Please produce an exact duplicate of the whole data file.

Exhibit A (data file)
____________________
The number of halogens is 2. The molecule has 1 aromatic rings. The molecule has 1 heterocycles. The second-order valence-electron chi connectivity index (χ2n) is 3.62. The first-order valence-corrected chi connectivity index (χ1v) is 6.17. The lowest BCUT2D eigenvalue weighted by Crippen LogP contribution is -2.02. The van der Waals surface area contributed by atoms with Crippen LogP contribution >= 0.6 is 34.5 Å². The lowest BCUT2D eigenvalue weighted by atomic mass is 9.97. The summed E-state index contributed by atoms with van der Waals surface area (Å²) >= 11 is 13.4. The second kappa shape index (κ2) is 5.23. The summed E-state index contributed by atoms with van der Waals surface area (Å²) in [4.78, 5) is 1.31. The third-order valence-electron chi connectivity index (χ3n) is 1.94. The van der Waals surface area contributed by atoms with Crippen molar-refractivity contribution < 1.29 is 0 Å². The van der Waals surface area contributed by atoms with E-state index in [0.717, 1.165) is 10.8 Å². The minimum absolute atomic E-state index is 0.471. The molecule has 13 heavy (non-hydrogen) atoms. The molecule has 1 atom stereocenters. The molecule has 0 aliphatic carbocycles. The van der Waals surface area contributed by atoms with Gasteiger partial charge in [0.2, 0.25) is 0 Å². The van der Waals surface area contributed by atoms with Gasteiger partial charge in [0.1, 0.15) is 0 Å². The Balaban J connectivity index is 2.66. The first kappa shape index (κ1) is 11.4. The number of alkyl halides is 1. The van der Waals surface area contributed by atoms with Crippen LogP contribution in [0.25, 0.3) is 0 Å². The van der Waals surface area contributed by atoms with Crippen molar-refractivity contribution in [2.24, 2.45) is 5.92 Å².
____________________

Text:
The number of halogens is 2. The molecule has 1 aromatic rings. The molecule has 1 heterocycles. The second-order valence-electron chi connectivity index (χ2n) is 3.62. The first-order valence-corrected chi connectivity index (χ1v) is 6.17. The lowest BCUT2D eigenvalue weighted by Crippen LogP contribution is -2.02. The van der Waals surface area contributed by atoms with Crippen LogP contribution >= 0.6 is 34.5 Å². The lowest BCUT2D eigenvalue weighted by atomic mass is 9.97. The summed E-state index contributed by atoms with van der Waals surface area (Å²) >= 11 is 13.4. The second kappa shape index (κ2) is 5.23. The summed E-state index contributed by atoms with van der Waals surface area (Å²) in [4.78, 5) is 1.31. The third-order valence-electron chi connectivity index (χ3n) is 1.94. The van der Waals surface area contributed by atoms with Crippen molar-refractivity contribution < 1.29 is 0 Å². The van der Waals surface area contributed by atoms with E-state index in [0.717, 1.165) is 10.8 Å². The minimum absolute atomic E-state index is 0.471. The molecule has 13 heavy (non-hydrogen) atoms. The molecule has 1 atom stereocenters. The molecule has 0 aliphatic carbocycles. The van der Waals surface area contributed by atoms with Gasteiger partial charge in [0.2, 0.25) is 0 Å². The van der Waals surface area contributed by atoms with Gasteiger partial charge in [0.1, 0.15) is 0 Å². The Balaban J connectivity index is 2.66. The first kappa shape index (κ1) is 11.4. The number of alkyl halides is 1. The van der Waals surface area contributed by atoms with Crippen LogP contribution in [0.25, 0.3) is 0 Å². The van der Waals surface area contributed by atoms with Crippen molar-refractivity contribution in [2.24, 2.45) is 5.92 Å².